Re: Algorithm Optimization

gah4 <>
Sun, 20 Dec 2020 22:45:16 -0800 (PST)

          From comp.compilers

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[8 earlier articles]
Re: Algorithm Optimization (gah4) (2020-09-16)
Re: Algorithm Optimization (Richard Harnden) (2020-09-16)
Re: Algorithm Optimization (Hans-Peter Diettrich) (2020-09-17)
Re: Algorithm Optimization (Thomas Koenig) (2020-09-17)
Re: Algorithm Optimization (A. K.) (2020-09-21)
Re: Algorithm Optimization (Hans-Peter Diettrich) (2020-12-13)
Re: Algorithm Optimization (gah4) (2020-12-20)
Re: Algorithm Optimization (Johann 'Myrkraverk' Oskarsson) (2021-04-21)
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From: gah4 <>
Newsgroups: comp.compilers
Date: Sun, 20 Dec 2020 22:45:16 -0800 (PST)
Organization: Compilers Central
References: 20-09-032 20-12-004
Injection-Info:; posting-host=""; logging-data="71334"; mail-complaints-to=""
Keywords: optimize, design
Posted-Date: 21 Dec 2020 11:30:45 EST
In-Reply-To: 20-12-004

On Sunday, December 13, 2020 at 3:16:03 PM UTC-8, Hans-Peter Diettrich wrote:

(snip on algorithmic optimization)

> > [I think the usual way to do this is to provide a way to express higher level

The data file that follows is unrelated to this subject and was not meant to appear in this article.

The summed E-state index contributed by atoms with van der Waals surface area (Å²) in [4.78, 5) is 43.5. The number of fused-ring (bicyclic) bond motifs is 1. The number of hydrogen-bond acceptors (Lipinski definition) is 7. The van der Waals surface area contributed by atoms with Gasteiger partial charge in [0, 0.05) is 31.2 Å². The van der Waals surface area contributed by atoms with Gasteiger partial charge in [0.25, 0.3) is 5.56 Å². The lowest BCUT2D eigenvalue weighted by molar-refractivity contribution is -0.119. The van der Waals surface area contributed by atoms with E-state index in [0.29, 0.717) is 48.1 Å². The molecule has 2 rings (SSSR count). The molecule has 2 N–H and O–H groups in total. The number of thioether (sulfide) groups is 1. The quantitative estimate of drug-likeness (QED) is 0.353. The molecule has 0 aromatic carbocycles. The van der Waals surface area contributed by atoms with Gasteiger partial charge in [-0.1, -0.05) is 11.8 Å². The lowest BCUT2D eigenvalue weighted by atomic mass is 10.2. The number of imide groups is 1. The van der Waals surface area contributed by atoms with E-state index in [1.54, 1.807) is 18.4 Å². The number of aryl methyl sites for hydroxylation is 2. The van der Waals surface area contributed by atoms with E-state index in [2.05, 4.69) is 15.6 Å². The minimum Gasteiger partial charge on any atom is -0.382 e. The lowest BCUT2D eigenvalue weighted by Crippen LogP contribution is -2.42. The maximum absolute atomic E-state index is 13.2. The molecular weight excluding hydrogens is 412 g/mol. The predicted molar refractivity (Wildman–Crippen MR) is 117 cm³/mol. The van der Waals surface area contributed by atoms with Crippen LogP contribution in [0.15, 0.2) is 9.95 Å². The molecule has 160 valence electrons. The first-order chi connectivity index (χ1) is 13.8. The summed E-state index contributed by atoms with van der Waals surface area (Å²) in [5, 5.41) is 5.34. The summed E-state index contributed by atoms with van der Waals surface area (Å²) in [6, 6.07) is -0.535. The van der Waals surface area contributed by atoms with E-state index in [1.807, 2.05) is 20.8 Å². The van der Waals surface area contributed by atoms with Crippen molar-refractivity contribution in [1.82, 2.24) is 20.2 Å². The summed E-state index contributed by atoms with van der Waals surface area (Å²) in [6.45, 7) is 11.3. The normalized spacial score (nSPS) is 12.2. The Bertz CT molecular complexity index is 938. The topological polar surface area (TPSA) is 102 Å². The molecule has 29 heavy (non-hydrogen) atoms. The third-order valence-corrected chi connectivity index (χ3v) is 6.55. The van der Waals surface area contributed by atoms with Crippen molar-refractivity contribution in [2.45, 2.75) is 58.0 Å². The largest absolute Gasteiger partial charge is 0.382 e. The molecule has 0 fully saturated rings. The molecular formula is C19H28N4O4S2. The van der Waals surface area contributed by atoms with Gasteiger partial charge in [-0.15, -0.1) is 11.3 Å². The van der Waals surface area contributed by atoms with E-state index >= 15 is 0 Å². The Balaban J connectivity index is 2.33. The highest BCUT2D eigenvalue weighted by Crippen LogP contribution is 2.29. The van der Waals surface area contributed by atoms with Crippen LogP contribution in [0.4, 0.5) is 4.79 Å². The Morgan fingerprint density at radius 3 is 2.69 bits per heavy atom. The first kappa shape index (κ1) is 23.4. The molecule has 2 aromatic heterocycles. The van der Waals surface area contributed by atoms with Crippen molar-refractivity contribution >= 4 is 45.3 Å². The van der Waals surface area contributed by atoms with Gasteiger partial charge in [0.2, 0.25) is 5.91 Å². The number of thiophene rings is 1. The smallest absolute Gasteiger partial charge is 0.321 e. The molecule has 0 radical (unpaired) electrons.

> > algorithms in your programming language so the compiler doesn't have to try
> > to reverse engineer them. -John]

> What's the best language to express algorithms in?
> Or, how many languages claim that already...

C has qsort(). While the name seems to suggest quicksort, that isn't
a requirement of the implementation. It does suggest an algorithm
independent way to write programs that need sorting.

Java has classes like List, and subclasses like ArrayList and LinkedList.
One can write a program using List, and easily switch later between
ArrayList, LinkedList, or any other implementation of List.

Hopefully, in addition to the specific cases supplied, these suggest
ways to implement new problems independent of the specific
underlying algorithm.

But the urge to reinvent solutions to already solved problems is
sometimes too great.

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